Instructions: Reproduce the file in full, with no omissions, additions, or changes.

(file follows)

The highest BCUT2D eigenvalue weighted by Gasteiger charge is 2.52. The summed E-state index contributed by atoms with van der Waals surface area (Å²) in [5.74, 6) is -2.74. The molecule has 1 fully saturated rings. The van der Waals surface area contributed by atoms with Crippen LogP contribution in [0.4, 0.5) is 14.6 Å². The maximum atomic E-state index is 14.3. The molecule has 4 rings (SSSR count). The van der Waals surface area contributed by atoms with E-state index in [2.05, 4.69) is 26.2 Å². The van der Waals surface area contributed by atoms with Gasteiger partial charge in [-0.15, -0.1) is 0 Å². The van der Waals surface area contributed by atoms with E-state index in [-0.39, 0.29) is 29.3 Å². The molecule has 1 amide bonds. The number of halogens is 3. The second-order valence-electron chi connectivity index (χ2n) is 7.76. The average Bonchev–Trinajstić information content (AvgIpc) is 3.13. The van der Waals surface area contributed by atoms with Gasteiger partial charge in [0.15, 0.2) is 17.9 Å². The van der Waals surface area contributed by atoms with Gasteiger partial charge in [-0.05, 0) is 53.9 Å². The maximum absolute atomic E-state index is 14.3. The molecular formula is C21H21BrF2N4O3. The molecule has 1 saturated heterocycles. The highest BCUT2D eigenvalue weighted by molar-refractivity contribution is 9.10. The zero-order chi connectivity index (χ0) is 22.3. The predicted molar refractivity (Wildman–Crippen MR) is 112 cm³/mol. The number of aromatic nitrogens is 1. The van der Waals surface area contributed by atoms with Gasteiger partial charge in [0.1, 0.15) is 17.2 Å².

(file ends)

The highest BCUT2D eigenvalue weighted by Gasteiger charge is 2.52. The summed E-state index contributed by atoms with van der Waals surface area (Å²) in [5.74, 6) is -2.74. The molecule has 1 fully saturated rings. The van der Waals surface area contributed by atoms with Crippen LogP contribution in [0.4, 0.5) is 14.6 Å². The maximum atomic E-state index is 14.3. The molecule has 4 rings (SSSR count). The van der Waals surface area contributed by atoms with E-state index in [2.05, 4.69) is 26.2 Å². The van der Waals surface area contributed by atoms with Gasteiger partial charge in [-0.15, -0.1) is 0 Å². The van der Waals surface area contributed by atoms with E-state index in [-0.39, 0.29) is 29.3 Å². The molecule has 1 amide bonds. The number of halogens is 3. The second-order valence-electron chi connectivity index (χ2n) is 7.76. The average Bonchev–Trinajstić information content (AvgIpc) is 3.13. The van der Waals surface area contributed by atoms with Gasteiger partial charge in [0.15, 0.2) is 17.9 Å². The van der Waals surface area contributed by atoms with Gasteiger partial charge in [-0.05, 0) is 53.9 Å². The maximum absolute atomic E-state index is 14.3. The molecular formula is C21H21BrF2N4O3. The molecule has 1 saturated heterocycles. The highest BCUT2D eigenvalue weighted by molar-refractivity contribution is 9.10. The zero-order chi connectivity index (χ0) is 22.3. The predicted molar refractivity (Wildman–Crippen MR) is 112 cm³/mol. The number of aromatic nitrogens is 1. The van der Waals surface area contributed by atoms with Gasteiger partial charge in [0.1, 0.15) is 17.2 Å².